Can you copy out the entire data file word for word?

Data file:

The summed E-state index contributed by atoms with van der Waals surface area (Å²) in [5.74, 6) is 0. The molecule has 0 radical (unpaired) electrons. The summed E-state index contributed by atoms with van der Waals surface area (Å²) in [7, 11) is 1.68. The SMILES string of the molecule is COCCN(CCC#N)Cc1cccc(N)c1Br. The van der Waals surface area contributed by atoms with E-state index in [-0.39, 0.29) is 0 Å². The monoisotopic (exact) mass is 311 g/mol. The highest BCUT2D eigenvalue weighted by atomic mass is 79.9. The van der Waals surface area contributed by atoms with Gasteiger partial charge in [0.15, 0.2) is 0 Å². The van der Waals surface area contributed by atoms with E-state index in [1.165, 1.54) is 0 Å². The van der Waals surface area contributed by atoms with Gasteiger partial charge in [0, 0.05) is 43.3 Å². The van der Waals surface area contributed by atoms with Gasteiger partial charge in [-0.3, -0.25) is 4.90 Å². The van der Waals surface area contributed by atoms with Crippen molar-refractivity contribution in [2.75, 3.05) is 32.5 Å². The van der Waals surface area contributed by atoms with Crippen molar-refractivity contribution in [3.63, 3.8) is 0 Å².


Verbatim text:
The summed E-state index contributed by atoms with van der Waals surface area (Å²) in [5.74, 6) is 0. The molecule has 0 radical (unpaired) electrons. The summed E-state index contributed by atoms with van der Waals surface area (Å²) in [7, 11) is 1.68. The SMILES string of the molecule is COCCN(CCC#N)Cc1cccc(N)c1Br. The van der Waals surface area contributed by atoms with E-state index in [-0.39, 0.29) is 0 Å². The monoisotopic (exact) mass is 311 g/mol. The highest BCUT2D eigenvalue weighted by atomic mass is 79.9. The van der Waals surface area contributed by atoms with Gasteiger partial charge in [0.15, 0.2) is 0 Å². The van der Waals surface area contributed by atoms with E-state index in [1.165, 1.54) is 0 Å². The van der Waals surface area contributed by atoms with Gasteiger partial charge in [0, 0.05) is 43.3 Å². The van der Waals surface area contributed by atoms with Gasteiger partial charge in [-0.3, -0.25) is 4.90 Å². The van der Waals surface area contributed by atoms with Crippen molar-refractivity contribution in [2.75, 3.05) is 32.5 Å². The van der Waals surface area contributed by atoms with Crippen molar-refractivity contribution in [3.63, 3.8) is 0 Å².